Property owners don’t have to be social media gurus and website rocket scientists to get visibility, they have an Expedia of office space ready to sell their unused space online. Busy budding entrepreneuers in need of some office space, they don’t have to fill in 500 forms, call the Realtor, or muddle through hours of painstaking search, just find – explore – and lease. I would bet, via their smart device next (hint hint).

As for Twitter (see two founders Aron and Jonathan pic below), Facebook, G+, and other modes of selling/informing? They’re there and growing following.

The Square Foot founders

Co-founders Aron Susman and Jonathan Wasserstrum via Twitter pic

The business world is full of comparative value. 5 years ago all those lame websites real estate tycoons thought they were smart putting up – they are just obsolete now. But more than this, they are also huge branding issues sitting out there hurting business. Anyone who has been to TheSquareFoot, and then heads over to some Web 1.0 BS site nobody knows or cares about, will certainly feel a bit embarrassed for site owners – and the sellers behind those sites? They could not give away Rolex watches for free to some passers by.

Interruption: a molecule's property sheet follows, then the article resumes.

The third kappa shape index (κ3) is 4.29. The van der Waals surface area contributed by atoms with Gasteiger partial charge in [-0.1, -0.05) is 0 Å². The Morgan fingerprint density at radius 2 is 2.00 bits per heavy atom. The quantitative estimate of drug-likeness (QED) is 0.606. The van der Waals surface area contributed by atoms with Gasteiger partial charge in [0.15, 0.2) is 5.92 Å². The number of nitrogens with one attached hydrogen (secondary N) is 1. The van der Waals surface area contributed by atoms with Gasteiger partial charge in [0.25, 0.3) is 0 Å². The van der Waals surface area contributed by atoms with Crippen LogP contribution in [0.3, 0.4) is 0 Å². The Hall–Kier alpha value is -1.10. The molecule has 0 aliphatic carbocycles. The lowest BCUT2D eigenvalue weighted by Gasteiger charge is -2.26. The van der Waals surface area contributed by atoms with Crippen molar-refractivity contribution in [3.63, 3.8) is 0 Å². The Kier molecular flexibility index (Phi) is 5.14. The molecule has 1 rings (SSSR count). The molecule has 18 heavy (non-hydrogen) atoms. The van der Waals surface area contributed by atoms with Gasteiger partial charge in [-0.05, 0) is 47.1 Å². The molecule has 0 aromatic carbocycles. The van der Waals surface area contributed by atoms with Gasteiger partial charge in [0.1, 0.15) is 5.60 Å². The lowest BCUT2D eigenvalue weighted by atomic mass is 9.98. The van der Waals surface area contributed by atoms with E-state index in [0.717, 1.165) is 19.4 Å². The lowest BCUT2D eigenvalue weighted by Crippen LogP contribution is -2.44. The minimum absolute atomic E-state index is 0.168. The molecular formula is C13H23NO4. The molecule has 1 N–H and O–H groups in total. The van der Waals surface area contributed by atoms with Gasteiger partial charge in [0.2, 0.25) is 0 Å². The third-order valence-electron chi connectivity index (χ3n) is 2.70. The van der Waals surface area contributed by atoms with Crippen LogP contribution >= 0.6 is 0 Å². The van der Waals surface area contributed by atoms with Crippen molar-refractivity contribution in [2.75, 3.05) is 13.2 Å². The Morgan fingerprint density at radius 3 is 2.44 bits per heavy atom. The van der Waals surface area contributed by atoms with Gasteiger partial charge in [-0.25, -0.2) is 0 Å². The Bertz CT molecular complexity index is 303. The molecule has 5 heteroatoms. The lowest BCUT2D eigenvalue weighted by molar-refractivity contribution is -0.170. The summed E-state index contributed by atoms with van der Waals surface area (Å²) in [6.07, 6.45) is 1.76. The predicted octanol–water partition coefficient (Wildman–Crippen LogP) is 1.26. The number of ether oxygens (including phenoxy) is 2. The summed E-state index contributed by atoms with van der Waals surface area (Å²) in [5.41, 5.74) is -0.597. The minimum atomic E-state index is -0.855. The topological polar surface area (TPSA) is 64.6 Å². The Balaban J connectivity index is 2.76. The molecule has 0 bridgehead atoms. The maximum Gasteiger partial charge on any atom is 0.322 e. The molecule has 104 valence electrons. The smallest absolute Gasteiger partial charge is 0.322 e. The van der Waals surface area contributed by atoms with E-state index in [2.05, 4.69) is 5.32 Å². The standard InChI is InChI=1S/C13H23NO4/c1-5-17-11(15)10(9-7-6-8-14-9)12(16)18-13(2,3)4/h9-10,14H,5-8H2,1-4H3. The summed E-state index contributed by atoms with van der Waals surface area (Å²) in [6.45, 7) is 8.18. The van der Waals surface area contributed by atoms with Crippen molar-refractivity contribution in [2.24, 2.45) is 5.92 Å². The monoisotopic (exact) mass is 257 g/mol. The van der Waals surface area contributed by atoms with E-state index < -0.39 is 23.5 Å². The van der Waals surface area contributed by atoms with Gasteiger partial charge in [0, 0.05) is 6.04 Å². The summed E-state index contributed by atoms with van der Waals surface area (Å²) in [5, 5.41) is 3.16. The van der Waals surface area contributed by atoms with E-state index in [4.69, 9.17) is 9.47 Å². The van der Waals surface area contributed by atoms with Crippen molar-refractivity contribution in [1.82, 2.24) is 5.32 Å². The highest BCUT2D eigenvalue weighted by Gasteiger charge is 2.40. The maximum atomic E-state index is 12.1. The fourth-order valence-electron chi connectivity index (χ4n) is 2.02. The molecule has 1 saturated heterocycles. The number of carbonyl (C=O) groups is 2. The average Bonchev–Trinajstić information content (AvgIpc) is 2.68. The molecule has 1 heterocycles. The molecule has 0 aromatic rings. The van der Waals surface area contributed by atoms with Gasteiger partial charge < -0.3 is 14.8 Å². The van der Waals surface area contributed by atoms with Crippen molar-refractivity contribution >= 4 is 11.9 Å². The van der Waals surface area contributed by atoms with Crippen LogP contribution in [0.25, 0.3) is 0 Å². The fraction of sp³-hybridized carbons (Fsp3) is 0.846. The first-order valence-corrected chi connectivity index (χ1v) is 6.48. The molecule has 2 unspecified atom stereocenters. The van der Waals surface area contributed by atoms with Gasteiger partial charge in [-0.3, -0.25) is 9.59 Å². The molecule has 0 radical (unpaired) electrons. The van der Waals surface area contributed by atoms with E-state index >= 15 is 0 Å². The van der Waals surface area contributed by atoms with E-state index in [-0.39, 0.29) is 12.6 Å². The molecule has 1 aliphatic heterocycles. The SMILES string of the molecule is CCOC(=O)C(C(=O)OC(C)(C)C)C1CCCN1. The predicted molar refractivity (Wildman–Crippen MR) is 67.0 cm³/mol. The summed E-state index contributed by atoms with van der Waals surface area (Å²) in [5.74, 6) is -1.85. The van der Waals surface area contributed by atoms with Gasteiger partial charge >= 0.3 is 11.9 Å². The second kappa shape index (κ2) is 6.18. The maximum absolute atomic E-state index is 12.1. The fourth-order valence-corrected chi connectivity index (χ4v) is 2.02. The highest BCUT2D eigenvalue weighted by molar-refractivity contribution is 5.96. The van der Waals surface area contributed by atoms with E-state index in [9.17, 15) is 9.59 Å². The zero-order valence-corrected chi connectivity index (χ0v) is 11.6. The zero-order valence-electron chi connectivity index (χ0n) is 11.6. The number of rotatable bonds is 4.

And there is the last moment you business peeps need to get. Opportunity on the web is instant. You have all of 5 seconds to glean the attention of a searcher – 5 seconds and POOF! They are gone. Probably forever. The lost opportunity cost you all get, this is the greatest pain – why? Because you can never measure it. Never. Your kids’ private school tuition, that new Jag, the power bill, may not get paid because of lack of due diligence. It looks like some new business peeps are doing theirs. Are you listening?

I leave you with demo video of Co-founder Jonathan Wasserstrum explaining the core value of this development.